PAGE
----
In this paper, I study the transmission of aggregate supply funding shocks in a lending network and quantitatively assess the implications on the allocation efficiency of funding provision of the US Money Markets Funds Industry. I build a tractable model that features banks and funds that trade bilaterally subject to an incomplete network of existing counterparties and bilateral bargaining. I discipline the model using data of the funds' portfolio. I show how to identify the key parameters of the model exploiting granular shocks of connected agents. Taking as primitives the observed changes in the assets under the management of prime funds in the COVID-19 dash-for-cash, the model accounts for 85% of the drop in total lending and 70%  of the increase in price dispersion. I show that the allocation is inefficient and that the planner would deviate more resources towards banks after the funding shock compared to the decentralized solution. Finally, I use the model to explore the effectiveness of the Overnight Repo Repurchase Facility.

The Macro-financial Effects of International Bank Lending on Emerging Markets

(with I. Aldasoro, F. Grinberg and T. Mancini-Griffoli)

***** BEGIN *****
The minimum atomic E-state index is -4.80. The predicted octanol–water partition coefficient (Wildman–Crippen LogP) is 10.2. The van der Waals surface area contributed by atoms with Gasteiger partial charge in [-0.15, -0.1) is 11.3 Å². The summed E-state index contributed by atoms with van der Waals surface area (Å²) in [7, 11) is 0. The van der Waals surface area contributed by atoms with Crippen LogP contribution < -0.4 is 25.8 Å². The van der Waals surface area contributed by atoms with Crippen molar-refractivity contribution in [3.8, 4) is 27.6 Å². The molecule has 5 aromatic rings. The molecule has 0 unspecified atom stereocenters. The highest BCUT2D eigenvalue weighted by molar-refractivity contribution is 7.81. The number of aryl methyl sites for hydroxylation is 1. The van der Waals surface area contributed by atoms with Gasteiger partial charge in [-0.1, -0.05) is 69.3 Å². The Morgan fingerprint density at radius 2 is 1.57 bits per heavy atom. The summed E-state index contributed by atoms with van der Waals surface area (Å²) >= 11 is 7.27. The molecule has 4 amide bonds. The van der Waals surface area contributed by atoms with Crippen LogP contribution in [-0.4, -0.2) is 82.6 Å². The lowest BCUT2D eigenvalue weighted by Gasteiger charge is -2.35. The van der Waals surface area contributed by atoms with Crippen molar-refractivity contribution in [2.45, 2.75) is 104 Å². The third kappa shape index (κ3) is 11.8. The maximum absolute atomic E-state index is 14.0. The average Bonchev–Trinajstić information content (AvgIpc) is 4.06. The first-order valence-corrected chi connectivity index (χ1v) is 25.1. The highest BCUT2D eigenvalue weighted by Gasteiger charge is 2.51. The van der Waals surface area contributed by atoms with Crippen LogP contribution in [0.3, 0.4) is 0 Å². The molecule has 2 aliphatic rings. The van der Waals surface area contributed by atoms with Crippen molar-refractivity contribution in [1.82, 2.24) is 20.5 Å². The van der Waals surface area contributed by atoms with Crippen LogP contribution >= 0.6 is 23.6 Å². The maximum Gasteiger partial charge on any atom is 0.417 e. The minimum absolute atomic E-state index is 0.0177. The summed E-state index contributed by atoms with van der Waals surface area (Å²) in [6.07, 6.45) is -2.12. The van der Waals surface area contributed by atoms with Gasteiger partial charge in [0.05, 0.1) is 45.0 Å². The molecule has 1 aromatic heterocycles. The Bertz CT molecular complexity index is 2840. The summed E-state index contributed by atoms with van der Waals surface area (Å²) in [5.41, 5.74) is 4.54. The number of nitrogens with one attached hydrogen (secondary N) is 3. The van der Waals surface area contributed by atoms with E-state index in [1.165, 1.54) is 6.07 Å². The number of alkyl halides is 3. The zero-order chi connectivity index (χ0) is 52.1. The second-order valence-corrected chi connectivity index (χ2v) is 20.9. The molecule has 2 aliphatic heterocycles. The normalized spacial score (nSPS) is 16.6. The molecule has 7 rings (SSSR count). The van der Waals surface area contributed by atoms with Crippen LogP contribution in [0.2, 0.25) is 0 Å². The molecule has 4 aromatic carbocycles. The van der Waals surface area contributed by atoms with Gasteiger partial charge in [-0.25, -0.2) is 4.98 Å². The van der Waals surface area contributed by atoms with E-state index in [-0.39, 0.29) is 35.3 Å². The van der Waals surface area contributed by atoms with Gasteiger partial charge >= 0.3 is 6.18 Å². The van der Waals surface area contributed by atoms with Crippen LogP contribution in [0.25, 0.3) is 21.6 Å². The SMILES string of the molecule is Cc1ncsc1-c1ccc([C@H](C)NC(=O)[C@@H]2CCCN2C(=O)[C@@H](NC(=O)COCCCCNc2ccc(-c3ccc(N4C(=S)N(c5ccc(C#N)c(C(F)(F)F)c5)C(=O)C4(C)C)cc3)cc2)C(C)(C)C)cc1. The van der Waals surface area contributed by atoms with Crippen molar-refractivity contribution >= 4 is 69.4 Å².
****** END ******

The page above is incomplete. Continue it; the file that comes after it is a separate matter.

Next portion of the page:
We provide novel empirical evidence on the effects of cross-border bank lending on emerging market economies' (EMEs) macro-financial conditions. We identify causal effects by leveraging the heterogeneity in the size distribution of bilateral cross-border bank lending to construct granular instrumental variables for aggregate cross-border bank lending to 22 EMEs. We find that cross-border bank credit causes higher domestic activity in EMEs and looser financial conditions. Financial condition indices ease, nominal and real effective exchange rates appreciate, sovereign and corporate spreads narrow, domestic interest rates fall, and housing prices increase.  Similarly, real domestic credit grows, real GDP expands, and imports rise. Effects are weaker for countries with relatively higher levels of capital inflow controls, supporting the view that these policy measures can be effective in dampening the vulnerabilities associated with external funding shocks. 

Trading Frictions in Money Markets (joint with I. Aldasoro & F. Grinberg)

International Asset Pricing and Contagion Effects: Evidence from Sovereign Bond Benchmarks (joint with C. He)